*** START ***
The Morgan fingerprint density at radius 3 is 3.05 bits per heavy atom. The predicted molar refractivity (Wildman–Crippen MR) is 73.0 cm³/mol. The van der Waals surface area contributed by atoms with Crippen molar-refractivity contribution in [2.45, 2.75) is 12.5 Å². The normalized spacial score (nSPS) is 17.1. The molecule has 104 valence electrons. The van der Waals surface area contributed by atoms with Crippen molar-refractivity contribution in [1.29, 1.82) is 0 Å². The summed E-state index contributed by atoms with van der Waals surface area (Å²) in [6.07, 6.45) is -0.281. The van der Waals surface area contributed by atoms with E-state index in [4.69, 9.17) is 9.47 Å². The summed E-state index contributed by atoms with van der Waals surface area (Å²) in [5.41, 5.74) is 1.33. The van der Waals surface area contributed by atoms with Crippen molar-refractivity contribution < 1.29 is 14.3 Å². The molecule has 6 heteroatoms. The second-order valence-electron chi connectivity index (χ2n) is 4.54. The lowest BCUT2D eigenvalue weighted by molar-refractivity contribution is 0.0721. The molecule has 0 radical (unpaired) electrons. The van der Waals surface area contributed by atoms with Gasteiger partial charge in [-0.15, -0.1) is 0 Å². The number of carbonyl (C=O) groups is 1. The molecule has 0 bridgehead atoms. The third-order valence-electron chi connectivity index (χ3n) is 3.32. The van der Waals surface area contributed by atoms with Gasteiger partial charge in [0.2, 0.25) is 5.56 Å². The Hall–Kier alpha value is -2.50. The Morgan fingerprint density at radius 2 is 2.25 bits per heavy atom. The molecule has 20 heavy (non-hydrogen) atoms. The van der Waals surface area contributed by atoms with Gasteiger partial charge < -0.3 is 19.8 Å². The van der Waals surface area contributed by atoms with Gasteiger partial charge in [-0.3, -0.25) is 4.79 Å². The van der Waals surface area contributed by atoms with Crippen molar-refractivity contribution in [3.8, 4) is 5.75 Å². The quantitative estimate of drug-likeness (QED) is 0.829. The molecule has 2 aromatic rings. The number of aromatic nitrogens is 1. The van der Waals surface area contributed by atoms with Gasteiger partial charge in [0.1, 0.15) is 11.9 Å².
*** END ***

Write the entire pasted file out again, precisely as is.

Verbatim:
The Morgan fingerprint density at radius 3 is 3.05 bits per heavy atom. The predicted molar refractivity (Wildman–Crippen MR) is 73.0 cm³/mol. The van der Waals surface area contributed by atoms with Crippen molar-refractivity contribution in [2.45, 2.75) is 12.5 Å². The normalized spacial score (nSPS) is 17.1. The molecule has 104 valence electrons. The van der Waals surface area contributed by atoms with Crippen molar-refractivity contribution in [1.29, 1.82) is 0 Å². The summed E-state index contributed by atoms with van der Waals surface area (Å²) in [6.07, 6.45) is -0.281. The van der Waals surface area contributed by atoms with E-state index in [4.69, 9.17) is 9.47 Å². The summed E-state index contributed by atoms with van der Waals surface area (Å²) in [5.41, 5.74) is 1.33. The van der Waals surface area contributed by atoms with Crippen molar-refractivity contribution < 1.29 is 14.3 Å². The molecule has 6 heteroatoms. The second-order valence-electron chi connectivity index (χ2n) is 4.54. The lowest BCUT2D eigenvalue weighted by molar-refractivity contribution is 0.0721. The molecule has 0 radical (unpaired) electrons. The van der Waals surface area contributed by atoms with Gasteiger partial charge in [-0.15, -0.1) is 0 Å². The number of carbonyl (C=O) groups is 1. The molecule has 0 bridgehead atoms. The third-order valence-electron chi connectivity index (χ3n) is 3.32. The van der Waals surface area contributed by atoms with Gasteiger partial charge in [0.2, 0.25) is 5.56 Å². The Hall–Kier alpha value is -2.50. The Morgan fingerprint density at radius 2 is 2.25 bits per heavy atom. The molecule has 20 heavy (non-hydrogen) atoms. The van der Waals surface area contributed by atoms with Gasteiger partial charge < -0.3 is 19.8 Å². The van der Waals surface area contributed by atoms with Gasteiger partial charge in [-0.3, -0.25) is 4.79 Å². The van der Waals surface area contributed by atoms with Crippen molar-refractivity contribution in [3.8, 4) is 5.75 Å². The quantitative estimate of drug-likeness (QED) is 0.829. The molecule has 2 aromatic rings. The number of aromatic nitrogens is 1. The van der Waals surface area contributed by atoms with Gasteiger partial charge in [0.1, 0.15) is 11.9 Å².